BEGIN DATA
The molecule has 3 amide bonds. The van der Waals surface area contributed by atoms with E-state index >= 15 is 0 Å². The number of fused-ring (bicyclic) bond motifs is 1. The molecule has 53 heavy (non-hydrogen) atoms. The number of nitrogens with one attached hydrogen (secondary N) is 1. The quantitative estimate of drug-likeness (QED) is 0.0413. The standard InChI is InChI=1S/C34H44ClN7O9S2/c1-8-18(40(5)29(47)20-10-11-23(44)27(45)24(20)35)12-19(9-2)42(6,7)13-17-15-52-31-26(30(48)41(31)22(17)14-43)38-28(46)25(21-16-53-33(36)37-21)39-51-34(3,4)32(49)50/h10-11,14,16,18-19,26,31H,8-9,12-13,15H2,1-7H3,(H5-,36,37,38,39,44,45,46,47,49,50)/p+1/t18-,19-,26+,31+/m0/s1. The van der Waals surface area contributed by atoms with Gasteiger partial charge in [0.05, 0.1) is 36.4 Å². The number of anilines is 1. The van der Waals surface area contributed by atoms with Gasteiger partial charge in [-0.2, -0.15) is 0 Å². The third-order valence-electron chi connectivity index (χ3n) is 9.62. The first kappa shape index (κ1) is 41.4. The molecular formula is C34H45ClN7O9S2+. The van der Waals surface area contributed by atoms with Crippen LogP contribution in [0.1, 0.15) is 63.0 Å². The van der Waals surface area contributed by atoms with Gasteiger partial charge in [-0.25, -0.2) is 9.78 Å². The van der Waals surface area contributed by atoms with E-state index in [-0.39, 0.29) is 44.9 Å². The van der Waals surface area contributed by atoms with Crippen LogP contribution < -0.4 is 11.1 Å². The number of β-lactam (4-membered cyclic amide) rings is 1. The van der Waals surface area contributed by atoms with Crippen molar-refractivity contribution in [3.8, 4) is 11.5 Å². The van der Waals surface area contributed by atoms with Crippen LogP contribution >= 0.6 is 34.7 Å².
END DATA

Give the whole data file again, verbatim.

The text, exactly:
The molecule has 3 amide bonds. The van der Waals surface area contributed by atoms with E-state index >= 15 is 0 Å². The number of fused-ring (bicyclic) bond motifs is 1. The molecule has 53 heavy (non-hydrogen) atoms. The number of nitrogens with one attached hydrogen (secondary N) is 1. The quantitative estimate of drug-likeness (QED) is 0.0413. The standard InChI is InChI=1S/C34H44ClN7O9S2/c1-8-18(40(5)29(47)20-10-11-23(44)27(45)24(20)35)12-19(9-2)42(6,7)13-17-15-52-31-26(30(48)41(31)22(17)14-43)38-28(46)25(21-16-53-33(36)37-21)39-51-34(3,4)32(49)50/h10-11,14,16,18-19,26,31H,8-9,12-13,15H2,1-7H3,(H5-,36,37,38,39,44,45,46,47,49,50)/p+1/t18-,19-,26+,31+/m0/s1. The van der Waals surface area contributed by atoms with Gasteiger partial charge in [0.05, 0.1) is 36.4 Å². The number of anilines is 1. The van der Waals surface area contributed by atoms with Gasteiger partial charge in [-0.2, -0.15) is 0 Å². The third-order valence-electron chi connectivity index (χ3n) is 9.62. The first kappa shape index (κ1) is 41.4. The molecular formula is C34H45ClN7O9S2+. The van der Waals surface area contributed by atoms with Crippen LogP contribution in [0.1, 0.15) is 63.0 Å². The van der Waals surface area contributed by atoms with Gasteiger partial charge in [-0.25, -0.2) is 9.78 Å². The van der Waals surface area contributed by atoms with E-state index in [-0.39, 0.29) is 44.9 Å². The van der Waals surface area contributed by atoms with Crippen LogP contribution < -0.4 is 11.1 Å². The number of β-lactam (4-membered cyclic amide) rings is 1. The van der Waals surface area contributed by atoms with Crippen molar-refractivity contribution in [3.8, 4) is 11.5 Å². The van der Waals surface area contributed by atoms with Crippen LogP contribution >= 0.6 is 34.7 Å².